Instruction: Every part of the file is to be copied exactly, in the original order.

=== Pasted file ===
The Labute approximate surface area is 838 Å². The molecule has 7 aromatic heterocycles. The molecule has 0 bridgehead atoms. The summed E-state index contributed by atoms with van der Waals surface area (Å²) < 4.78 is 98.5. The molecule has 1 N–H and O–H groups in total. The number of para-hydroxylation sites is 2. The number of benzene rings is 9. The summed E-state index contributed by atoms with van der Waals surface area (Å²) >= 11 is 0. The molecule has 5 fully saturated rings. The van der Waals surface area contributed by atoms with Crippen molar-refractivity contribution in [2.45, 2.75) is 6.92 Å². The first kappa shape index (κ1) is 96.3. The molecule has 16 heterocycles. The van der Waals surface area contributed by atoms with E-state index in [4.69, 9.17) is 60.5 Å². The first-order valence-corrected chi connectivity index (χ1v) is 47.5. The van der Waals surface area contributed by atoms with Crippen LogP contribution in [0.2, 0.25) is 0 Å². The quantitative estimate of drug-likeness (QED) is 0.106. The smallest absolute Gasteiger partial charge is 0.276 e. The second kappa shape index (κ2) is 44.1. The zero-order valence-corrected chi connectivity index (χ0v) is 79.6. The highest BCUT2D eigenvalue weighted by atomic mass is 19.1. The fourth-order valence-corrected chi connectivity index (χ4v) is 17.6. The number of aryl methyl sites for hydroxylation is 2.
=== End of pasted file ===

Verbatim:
The Labute approximate surface area is 838 Å². The molecule has 7 aromatic heterocycles. The molecule has 0 bridgehead atoms. The summed E-state index contributed by atoms with van der Waals surface area (Å²) < 4.78 is 98.5. The molecule has 1 N–H and O–H groups in total. The number of para-hydroxylation sites is 2. The number of benzene rings is 9. The summed E-state index contributed by atoms with van der Waals surface area (Å²) >= 11 is 0. The molecule has 5 fully saturated rings. The van der Waals surface area contributed by atoms with Crippen molar-refractivity contribution in [2.45, 2.75) is 6.92 Å². The first kappa shape index (κ1) is 96.3. The molecule has 16 heterocycles. The van der Waals surface area contributed by atoms with E-state index in [4.69, 9.17) is 60.5 Å². The first-order valence-corrected chi connectivity index (χ1v) is 47.5. The van der Waals surface area contributed by atoms with Crippen LogP contribution in [0.2, 0.25) is 0 Å². The quantitative estimate of drug-likeness (QED) is 0.106. The smallest absolute Gasteiger partial charge is 0.276 e. The second kappa shape index (κ2) is 44.1. The zero-order valence-corrected chi connectivity index (χ0v) is 79.6. The highest BCUT2D eigenvalue weighted by atomic mass is 19.1. The fourth-order valence-corrected chi connectivity index (χ4v) is 17.6. The number of aryl methyl sites for hydroxylation is 2.